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Biofilms and the bacterial subversion of the immune system

July 23, 2010

I was just talking about how our mucosal surfaces have anti-microbial peptides to keep bacteria at bay. I also mentioned how whatever defenses we have, pathogens find a way to get around them. Case in point:

Our results suggest that curli and cellulose exhibit differential and complementary functions. Both of these biofilm components were expressed by a high proportion of clinical E. coli isolates. Curli promoted adherence to epithelial cells and resistance against the human antimicrobial peptide LL-37, but also increased the induction of the proinflammatory cytokine IL-8. Cellulose production, on the other hand, reduced immune induction and hence delayed bacterial elimination from the kidneys.

Uropathogenic E. coli (UPEC) cause most urinary tract infections, and they form specialized structures called biofilms. As a group of these bacteria divide, they secrete a matrix of proteins and other components that allow them to aggregate and adhere to their environment. And bacteria in biofilms are often behave differently from their free-living counterparts. In fact, it’s been shown that Vibrio cholerae (which causes cholera), is only pathogenic in its bio-film form.

This paper is showing that the biofilm made by uropathogenic E. coli has components called “curli fimbriae” that inhibit the anti-microbial peptide LL-37. They took bacteria samples from patients with UTIs and cultured them, checking for the expression of biofilm components. By far the most infectious strains expressed curli, and if the curli were removed, these trains were no longer infectious. Interestingly, in a classic example of Red Queen evolution (I hope to write more on that later), the immune system has learned to recognize curli fimbriae as signs of infection and mount stronger immune responses. Of course, the bacteria are smarter than we are, and have a counter-counter-measure, cellulose, which prevents the immune system from detecting the curli. Almost all of the strains these guys cultured made cellulose, and when they removed the ability to make cellulose, the UPEC induced a strong immune response and were unable to establish persistant infections.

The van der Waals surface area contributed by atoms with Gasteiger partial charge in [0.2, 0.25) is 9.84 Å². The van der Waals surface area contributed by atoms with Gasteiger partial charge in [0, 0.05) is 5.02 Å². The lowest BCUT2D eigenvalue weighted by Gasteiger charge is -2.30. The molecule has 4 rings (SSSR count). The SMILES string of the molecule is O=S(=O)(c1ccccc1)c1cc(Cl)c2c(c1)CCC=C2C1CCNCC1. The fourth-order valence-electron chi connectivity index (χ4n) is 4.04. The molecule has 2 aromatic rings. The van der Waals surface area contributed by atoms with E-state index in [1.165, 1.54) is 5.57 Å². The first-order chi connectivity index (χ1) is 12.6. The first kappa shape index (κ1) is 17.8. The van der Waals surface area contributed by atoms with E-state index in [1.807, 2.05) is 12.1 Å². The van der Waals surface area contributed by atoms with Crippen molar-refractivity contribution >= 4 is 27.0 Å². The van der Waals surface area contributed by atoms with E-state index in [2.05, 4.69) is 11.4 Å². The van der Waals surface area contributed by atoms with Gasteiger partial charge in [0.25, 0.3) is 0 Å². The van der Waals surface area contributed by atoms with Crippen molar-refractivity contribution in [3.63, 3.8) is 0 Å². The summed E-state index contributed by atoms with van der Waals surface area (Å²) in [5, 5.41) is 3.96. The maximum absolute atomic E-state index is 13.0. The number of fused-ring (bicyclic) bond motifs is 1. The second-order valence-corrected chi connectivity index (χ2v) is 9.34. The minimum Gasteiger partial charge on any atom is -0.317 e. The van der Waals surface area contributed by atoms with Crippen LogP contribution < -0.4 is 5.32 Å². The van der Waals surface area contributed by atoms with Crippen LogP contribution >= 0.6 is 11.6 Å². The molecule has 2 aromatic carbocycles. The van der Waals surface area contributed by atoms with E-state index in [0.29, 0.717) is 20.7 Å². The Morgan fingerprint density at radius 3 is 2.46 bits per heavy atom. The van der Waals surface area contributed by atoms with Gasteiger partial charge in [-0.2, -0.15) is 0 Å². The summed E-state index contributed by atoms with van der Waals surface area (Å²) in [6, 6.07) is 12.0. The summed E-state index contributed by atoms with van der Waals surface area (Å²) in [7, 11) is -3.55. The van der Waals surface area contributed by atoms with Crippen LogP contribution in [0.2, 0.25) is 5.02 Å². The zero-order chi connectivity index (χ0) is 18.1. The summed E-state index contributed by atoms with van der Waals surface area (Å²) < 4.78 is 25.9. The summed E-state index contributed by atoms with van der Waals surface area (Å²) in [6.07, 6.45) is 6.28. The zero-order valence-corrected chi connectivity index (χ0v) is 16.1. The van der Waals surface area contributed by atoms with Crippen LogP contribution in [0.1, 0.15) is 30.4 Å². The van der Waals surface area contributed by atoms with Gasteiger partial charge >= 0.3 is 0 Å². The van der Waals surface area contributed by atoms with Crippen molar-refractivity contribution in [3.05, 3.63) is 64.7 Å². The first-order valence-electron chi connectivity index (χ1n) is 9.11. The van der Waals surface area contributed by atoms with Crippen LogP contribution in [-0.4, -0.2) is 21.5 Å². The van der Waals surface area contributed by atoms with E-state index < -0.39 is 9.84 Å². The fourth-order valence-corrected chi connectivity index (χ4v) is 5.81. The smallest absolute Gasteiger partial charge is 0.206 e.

It would be great to have a way to simply disrupt these biofilms as a treatment for UTIs, since using non-specific antibiotics can have all kinds of other side-effects. This research is probably a long way off, but it’s an important first step.

2 Comments leave one →
  1. Dr Maurice BODA permalink
    March 7, 2011 5:45 am

    Dear Madam/Sir,
    This article (Biofilms and the bacterial subversion of the immune system) is very interesting and open to my a different ways of viewing the pathogenesis of microorganisms; please could you send me the full article or related articles that will help me build up my understanding for good teaching.
    Thanks in advance

    Dr Maurice BODA
    Senior Lecturer of Microbiology and Immunology
    Laboratory of Microbiology
    Dept. of Biochemistry
    Faculty of Science
    University of Yaoundé 1

    • Kevin permalink*
      March 7, 2011 4:22 pm

      There’s a link there at the top of this post that goes directly to the journal where this paper is published. It’s from a PLoS journal, so it’s completely open access.

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